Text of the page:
|DATE:||Thursday, March 6th|
|TIME:||4:00 PM - 5:00 PM|
|TITLE:||Approximability of Stable Marriage with Incomplete Lists and Ties|
|SPEAKER:||Shuichi Miyazaki Academic Center for Computing and Media Studies, Kyoto University, Japan|
In this talk, we show basic properties and our results on the stable marriage problem.
In the original stable marriage problem, each person submits a preference list that ranks "all" persons in the opposite sex in a "total order". A matching M is called stable if there is no pair (m,w) such that (i) m and w are not matched in M, (ii) m prefers w to his partner in M and (iii) w prefers m to her partner in M. It is a well known fact that any stable marriage instance permits at least one stable matching and the Gale-Shapley algorithm finds one in polynomial time.
One natural relaxation is to allow ties in preference lists. In this case, there always exists a (weakly) stable matching and it is easy to find one. Another relaxation is to allow incomplete lists, i.e., one does not have to write all the people in the opposite sex. In this case, a stable matching may not a perfect matching but for a fixed instance, all stable matchings are of the same size.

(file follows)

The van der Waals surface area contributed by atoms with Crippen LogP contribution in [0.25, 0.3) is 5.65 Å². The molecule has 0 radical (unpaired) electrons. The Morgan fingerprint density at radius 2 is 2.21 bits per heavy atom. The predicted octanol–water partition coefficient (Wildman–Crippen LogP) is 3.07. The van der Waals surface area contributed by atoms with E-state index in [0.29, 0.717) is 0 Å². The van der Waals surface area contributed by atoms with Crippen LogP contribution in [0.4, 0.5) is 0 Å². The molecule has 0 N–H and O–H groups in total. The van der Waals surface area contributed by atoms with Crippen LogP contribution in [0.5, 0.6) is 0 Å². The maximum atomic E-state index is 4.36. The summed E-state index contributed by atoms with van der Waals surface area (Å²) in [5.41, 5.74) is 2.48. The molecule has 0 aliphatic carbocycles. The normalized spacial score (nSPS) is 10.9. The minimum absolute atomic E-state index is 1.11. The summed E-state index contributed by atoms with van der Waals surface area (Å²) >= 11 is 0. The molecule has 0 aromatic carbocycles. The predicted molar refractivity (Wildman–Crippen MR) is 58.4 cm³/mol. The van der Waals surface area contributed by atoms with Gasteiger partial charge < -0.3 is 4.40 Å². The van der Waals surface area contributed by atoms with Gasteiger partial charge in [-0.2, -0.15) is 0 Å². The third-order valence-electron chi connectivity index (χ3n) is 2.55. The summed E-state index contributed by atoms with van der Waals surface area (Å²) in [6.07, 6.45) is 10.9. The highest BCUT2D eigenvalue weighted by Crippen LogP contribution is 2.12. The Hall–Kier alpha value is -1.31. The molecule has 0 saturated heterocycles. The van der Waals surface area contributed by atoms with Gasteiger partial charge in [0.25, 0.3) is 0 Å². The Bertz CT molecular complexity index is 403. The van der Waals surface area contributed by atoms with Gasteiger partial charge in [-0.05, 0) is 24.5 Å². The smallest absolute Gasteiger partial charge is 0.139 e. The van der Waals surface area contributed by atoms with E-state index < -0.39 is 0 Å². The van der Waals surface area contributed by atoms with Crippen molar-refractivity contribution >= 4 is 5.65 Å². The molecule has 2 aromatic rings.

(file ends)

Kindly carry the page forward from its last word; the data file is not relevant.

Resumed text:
However, if we allow "both" ties and incomplete lists, then there can be stable matchings of different sizes. This gives rise to the problem of finding a maximum stable matching, denoted by MAX SMTI.
We show that MAX SMTI is NP-hard, and furthermore, APX-hard. As for
approximability, it is easy to approximate this problem within an
approximation factor of two. We give polynomial time approximation
algorithms with performance ratio less than two for restricted but still